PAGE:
In Puebla state, site of the famous battle of Puebla where the Mexican army defeated the French army on the 5th of May 1862 giving place to the famous "Cinco de Mayo" celebrations, there is a plaque in the cultural center. France had invaded Mexico after President Juarez had declared a moratorium on foreign debt payments and the exiled author of Le Miserables was outraged at his country's actions. The letter is written to the people of Puebla and it reads:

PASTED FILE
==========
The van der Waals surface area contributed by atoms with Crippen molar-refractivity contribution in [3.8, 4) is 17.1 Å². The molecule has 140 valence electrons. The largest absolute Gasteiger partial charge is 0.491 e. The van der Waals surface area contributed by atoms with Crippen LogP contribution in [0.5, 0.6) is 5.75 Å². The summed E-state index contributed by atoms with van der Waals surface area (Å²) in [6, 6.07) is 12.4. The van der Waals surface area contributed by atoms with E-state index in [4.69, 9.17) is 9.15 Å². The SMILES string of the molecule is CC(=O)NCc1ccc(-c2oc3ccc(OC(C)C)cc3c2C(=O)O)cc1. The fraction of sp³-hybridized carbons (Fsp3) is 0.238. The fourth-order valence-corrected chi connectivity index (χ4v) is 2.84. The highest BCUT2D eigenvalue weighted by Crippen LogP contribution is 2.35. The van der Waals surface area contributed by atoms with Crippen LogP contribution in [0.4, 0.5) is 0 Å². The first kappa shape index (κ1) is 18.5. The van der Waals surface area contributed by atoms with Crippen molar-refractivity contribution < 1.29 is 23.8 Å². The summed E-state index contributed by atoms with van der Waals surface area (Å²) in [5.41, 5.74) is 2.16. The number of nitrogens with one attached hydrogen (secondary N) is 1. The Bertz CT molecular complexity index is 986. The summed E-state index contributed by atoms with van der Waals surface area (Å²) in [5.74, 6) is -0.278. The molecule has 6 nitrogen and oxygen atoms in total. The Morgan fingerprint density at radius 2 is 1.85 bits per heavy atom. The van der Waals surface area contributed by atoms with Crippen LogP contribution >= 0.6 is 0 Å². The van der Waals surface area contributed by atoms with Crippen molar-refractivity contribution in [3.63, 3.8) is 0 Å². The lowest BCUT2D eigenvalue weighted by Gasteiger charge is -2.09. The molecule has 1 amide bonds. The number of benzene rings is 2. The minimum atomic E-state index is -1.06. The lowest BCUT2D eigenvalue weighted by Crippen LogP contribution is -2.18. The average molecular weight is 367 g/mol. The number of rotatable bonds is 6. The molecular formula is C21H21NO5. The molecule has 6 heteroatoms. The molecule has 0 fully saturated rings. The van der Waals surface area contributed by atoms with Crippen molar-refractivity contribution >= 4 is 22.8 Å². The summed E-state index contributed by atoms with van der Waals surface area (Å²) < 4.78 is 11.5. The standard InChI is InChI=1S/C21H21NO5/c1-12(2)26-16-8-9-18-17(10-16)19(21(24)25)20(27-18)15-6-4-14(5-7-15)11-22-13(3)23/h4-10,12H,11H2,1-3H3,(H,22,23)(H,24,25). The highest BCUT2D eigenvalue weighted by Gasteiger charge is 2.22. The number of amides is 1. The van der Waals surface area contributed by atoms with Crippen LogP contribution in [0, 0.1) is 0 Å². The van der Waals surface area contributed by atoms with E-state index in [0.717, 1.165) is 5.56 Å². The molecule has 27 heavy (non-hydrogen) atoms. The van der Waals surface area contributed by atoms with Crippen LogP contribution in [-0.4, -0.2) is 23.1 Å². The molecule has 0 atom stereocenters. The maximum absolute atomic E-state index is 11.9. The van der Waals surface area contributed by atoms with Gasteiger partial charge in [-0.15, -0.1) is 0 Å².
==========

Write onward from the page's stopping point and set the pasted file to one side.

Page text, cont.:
People of Puebla You are right in believing that I am with you It is not France making war on you. It is the empire. I am with you. You and I battle the empire. You in your homeland. I in exile. Fight on, battle and be terrible, and if you think that my name can somewhat help you, use it. Aim at that man's head with the bullets of freedom. Brave men of Mexico. Resist. The Republic is with you and waves over your heads the flag of France with its rainbow and the American flag with its stars. Await. Your heroic resistance is supported by the law and in your favor is the certainty of justice. The attempt on the Mexican Republic carries the attempt on the French Republic. One ambush completes the other. The empire will fail on its infamous intention, that I believe. And you will win. But either way wether you win or be defeated, France will continue to be your sister, sister in your glory or your misery. And I whose name you call will tell you again that I am with you. If you shall win I offer you my fraternity as a citizen. If you shall be defeated I offer you my fraternity as an outlaw.